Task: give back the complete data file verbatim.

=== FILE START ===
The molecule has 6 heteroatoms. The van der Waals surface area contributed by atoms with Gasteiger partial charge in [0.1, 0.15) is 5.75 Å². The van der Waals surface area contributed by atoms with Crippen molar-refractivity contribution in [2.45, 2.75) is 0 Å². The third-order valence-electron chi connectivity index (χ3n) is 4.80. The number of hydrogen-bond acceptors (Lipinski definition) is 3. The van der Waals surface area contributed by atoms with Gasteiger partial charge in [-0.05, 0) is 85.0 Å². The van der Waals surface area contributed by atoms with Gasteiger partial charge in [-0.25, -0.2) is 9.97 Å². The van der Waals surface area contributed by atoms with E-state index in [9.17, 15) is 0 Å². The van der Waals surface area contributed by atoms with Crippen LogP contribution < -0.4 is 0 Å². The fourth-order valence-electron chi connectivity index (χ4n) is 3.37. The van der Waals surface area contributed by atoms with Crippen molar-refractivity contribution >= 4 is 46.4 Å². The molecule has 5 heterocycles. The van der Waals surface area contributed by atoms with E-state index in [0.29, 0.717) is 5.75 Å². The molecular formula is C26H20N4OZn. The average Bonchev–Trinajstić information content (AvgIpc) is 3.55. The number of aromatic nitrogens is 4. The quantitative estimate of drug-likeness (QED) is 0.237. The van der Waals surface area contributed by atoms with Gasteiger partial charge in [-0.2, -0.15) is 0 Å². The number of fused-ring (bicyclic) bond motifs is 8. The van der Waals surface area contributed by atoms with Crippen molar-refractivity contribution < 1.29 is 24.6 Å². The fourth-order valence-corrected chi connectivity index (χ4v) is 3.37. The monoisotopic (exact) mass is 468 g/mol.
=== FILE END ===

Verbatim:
The molecule has 6 heteroatoms. The van der Waals surface area contributed by atoms with Gasteiger partial charge in [0.1, 0.15) is 5.75 Å². The van der Waals surface area contributed by atoms with Crippen molar-refractivity contribution in [2.45, 2.75) is 0 Å². The third-order valence-electron chi connectivity index (χ3n) is 4.80. The number of hydrogen-bond acceptors (Lipinski definition) is 3. The van der Waals surface area contributed by atoms with Gasteiger partial charge in [-0.05, 0) is 85.0 Å². The van der Waals surface area contributed by atoms with Gasteiger partial charge in [-0.25, -0.2) is 9.97 Å². The van der Waals surface area contributed by atoms with E-state index in [9.17, 15) is 0 Å². The van der Waals surface area contributed by atoms with Crippen LogP contribution < -0.4 is 0 Å². The fourth-order valence-electron chi connectivity index (χ4n) is 3.37. The van der Waals surface area contributed by atoms with Crippen molar-refractivity contribution >= 4 is 46.4 Å². The molecule has 5 heterocycles. The van der Waals surface area contributed by atoms with E-state index in [0.29, 0.717) is 5.75 Å². The molecular formula is C26H20N4OZn. The average Bonchev–Trinajstić information content (AvgIpc) is 3.55. The number of aromatic nitrogens is 4. The quantitative estimate of drug-likeness (QED) is 0.237. The van der Waals surface area contributed by atoms with Gasteiger partial charge in [-0.2, -0.15) is 0 Å². The number of fused-ring (bicyclic) bond motifs is 8. The van der Waals surface area contributed by atoms with Crippen molar-refractivity contribution < 1.29 is 24.6 Å². The fourth-order valence-corrected chi connectivity index (χ4v) is 3.37. The monoisotopic (exact) mass is 468 g/mol.